HK Bird Market- Lets shut it down!

Its been a while since I last visited Yuen Po Street Bird Garden. My last visit as I recalled were just stores mainly selling parrots and “prayer birds” for release such as Japanese White-eyes, Munias and Finches, etc.

Yesterday, a visit to the bird garden exhibited more species for sale than I initially expected. An overwhelming 30 species of birds cramped in very small cages, many of which I couldn’t ID but some of which I could included:

Mongolian Lark

Hwamei

Chestnut-backed Thrush

Pied Bushchat

Orange-bellied Leafbird

Golden-fronted Leafbird

Siberian Rubythroat

Magpie Robin

Bluethroats

Chinese blue flycatcher

Hill Blue Flycatcher

Common Starling

Mugimaki Flycatcher

Black Crested Bulbul

Orange-headed Thrush

Hill Myna

Eurasian Tree Sparrow

 

Top- Mugimaki Flycatchers Bottom- Common Starlings

Top- Mugimaki Flycatchers
Bottom- Common Starlings

Left- Hainan Blue flycatcher for sale at HKD550, Right- 2 Mongolian larks in a small cage with poor feather condition.

Left- Hainan Blue flycatcher for sale at HKD550, Right- 2 Mongolian larks in a small cage with poor feather condition.

Chinese blue flycatcher looking miserable!

 

Birds big and small get the same small cage

Birds big and small get the same small cage

It’s a miserly sight and very heartbreaking to see and definitely questions why Hong Kong resounding status as a World Class City still allows bird trade to exist and that HK law on Wild Animals Protection Ordinance (Cap. 170) does not prohibit the importation and sale of wild birds, and even more so, the HK Tourist Board promotes it as a HK highlight! :-/

Only a small percentage of birds survived the ordeal of trapping and logistics to get to where they are now and even so, many were clearly distressed and in poor condition. It does make one wonder how many died to get one bird on display in the small cage. While Birdlife , CITES and NGOs around the world work to combat the threats resulting from wild bird trade…HK, being a world class city should step up and mirror European Union Ban on wild bird trade/import.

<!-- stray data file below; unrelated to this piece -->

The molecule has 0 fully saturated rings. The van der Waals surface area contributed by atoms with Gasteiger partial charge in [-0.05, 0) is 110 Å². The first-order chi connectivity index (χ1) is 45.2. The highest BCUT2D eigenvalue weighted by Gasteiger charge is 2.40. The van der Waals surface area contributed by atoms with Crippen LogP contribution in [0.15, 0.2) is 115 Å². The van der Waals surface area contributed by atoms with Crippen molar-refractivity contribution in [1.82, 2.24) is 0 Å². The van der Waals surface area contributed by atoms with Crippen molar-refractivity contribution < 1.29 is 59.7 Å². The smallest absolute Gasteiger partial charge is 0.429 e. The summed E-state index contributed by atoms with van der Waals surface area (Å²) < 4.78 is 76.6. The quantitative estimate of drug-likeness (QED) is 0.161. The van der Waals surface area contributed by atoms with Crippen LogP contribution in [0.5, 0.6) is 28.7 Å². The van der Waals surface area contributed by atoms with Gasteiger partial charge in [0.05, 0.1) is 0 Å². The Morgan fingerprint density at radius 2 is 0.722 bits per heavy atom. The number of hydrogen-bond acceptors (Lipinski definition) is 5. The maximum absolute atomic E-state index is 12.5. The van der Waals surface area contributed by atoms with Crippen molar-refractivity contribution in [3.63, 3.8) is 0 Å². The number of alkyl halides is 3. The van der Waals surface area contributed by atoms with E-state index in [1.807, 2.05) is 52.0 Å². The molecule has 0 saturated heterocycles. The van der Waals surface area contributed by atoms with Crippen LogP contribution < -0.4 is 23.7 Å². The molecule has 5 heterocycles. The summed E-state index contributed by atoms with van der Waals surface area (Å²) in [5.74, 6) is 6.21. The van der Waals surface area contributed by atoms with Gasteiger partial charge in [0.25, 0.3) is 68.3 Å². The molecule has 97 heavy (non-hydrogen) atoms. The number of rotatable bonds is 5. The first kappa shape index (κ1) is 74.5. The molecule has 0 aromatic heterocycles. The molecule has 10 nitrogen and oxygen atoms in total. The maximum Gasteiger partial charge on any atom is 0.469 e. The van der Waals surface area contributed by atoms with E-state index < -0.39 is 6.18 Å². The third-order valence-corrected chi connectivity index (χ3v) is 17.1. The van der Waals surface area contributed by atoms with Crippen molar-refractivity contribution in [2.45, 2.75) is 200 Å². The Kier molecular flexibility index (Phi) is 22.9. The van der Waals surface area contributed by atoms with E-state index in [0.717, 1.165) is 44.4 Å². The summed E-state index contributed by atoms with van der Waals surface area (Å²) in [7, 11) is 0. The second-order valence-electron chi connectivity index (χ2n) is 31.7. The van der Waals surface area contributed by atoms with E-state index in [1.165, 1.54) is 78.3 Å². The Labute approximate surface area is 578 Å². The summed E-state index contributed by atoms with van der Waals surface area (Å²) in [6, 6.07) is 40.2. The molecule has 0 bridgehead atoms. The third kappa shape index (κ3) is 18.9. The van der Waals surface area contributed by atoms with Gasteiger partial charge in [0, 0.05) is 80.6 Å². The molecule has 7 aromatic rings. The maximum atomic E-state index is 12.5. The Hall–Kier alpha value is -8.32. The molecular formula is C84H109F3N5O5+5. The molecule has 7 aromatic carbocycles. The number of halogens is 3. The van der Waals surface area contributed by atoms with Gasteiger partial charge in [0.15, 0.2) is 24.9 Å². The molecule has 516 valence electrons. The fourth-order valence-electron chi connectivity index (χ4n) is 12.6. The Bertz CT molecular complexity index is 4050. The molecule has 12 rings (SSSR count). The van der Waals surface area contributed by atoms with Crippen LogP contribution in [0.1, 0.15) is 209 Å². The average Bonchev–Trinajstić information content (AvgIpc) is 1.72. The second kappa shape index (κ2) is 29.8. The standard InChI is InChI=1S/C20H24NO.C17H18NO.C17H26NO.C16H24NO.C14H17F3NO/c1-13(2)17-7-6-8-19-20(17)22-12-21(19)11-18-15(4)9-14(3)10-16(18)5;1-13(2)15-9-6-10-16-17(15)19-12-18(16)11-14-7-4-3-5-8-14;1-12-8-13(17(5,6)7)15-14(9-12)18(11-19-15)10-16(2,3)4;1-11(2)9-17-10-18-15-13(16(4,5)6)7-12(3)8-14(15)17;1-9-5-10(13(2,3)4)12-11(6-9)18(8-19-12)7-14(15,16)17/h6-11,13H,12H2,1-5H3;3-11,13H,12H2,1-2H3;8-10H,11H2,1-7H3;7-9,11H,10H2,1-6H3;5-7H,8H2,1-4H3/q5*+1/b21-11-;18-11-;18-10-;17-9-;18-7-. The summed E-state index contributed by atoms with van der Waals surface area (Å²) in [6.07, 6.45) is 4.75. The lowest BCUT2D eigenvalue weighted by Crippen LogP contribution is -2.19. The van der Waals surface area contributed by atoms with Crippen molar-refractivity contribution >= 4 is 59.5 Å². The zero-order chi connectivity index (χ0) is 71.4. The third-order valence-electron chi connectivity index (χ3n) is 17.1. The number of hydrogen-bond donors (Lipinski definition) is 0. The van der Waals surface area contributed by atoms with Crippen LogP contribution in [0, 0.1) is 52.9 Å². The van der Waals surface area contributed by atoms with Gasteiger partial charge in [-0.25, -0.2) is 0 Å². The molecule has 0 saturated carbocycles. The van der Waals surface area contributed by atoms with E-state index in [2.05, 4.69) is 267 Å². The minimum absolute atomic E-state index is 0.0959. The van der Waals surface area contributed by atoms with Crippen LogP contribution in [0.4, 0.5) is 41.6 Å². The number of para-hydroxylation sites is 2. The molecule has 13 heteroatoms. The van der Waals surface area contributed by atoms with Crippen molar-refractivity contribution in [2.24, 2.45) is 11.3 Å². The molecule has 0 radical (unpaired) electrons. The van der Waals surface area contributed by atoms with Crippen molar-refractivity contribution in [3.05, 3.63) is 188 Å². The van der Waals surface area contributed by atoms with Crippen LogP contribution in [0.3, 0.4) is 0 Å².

While some old Chinese hobbies should be nurtured, this is clearly NOT one of them! Dear HK, please let’s just shut this bird market.

 

 

 

Mud Spa for Chinese Crested Tern

There’s only one reason and only one mission to visit Fuzhou, and that is to see the critically endangered Chinese Crested Tern. Joined by Bonnie Chan, Davis Kwan and Victor (Faizai), the “Famous Four” hired a guide in China- “China Wild Tours” who took us to see this rare tern on the summer of May, 2013!

The Minjiang Estuary in Fuzhou, Fujian Province is probably the most reliable site to see the Chinese Crested Tern, but getting to the mudflat area wasn’t easy at all! The walk to the mudflat took over 45 mins just one way! The trail was mostly mud and it was a struggle to walk with mud knee deep! Nonetheless, we managed to stride to our destination!

The beginning of a long long walk! -photo by Bonnie Chan

The beginning of a long long walk! This part was fairly easy! -photo by Bonnie Chan

Not easy to stride in mud

Not easy to stride in mud

It was worth the long muddy walk as Minjiang Estuary produced some quality waders which included the White-faced Plover, Ruddy Turnstones, Red-necked Stints, Grey-tailed Tattler, Kentish Plovers, Sanderlings, etc.

ruddy turnstone in breeding plumage in Fuzhou

ruddy turnstone in breeding plumage in Fuzhou

sanderling on mudland

sanderling on mudland

White-faced plover, quite a few in Minjiang

White-faced plover, quite a few in Minjiang

At the mudflat, we saw many Great Crested Terns, but it takes a queer-eye to find a Chinese Crested Tern! The easiest way to distinguish the Chinese Crested Tern will be by the bill- being yellow with a black tip!

greater crested terns in Minjiang estuary, Fuzhou

greater crested terns in Minjiang estuary, Fuzhou

We scanned high and low but there was no sign of the rare bird! :-/ As we were about to give up, a small flock flew in! Yes, Chinese Crested Terns! They landed pretty far from us! We had no choice but to wade slowly towards them for a better view!

mud spa- photo by Bonnie Chan

mud spa- photo by Bonnie Chan

Chinese crested tern

Chinese crested tern

chinese crested tern in fuzhou

Chinese crested tern in Fuzhou

The sun was about to set and so we had to leave the mudflat, which meant another 45 minutes of muddy walk out! We went back again the next morning, left for lunch, returned for noon session and walked out again! :-/  The mud was really good for my feet- came back with smoother skin! 🙂 🙂

Presumed to have extinct, The Chinese Crested Terns were later discovered at Mazu Islands in 2000. Birdlife and other NGOs involved have placed mega efforts in bid to bring the birds back from near extinction! Click here for more details about their work!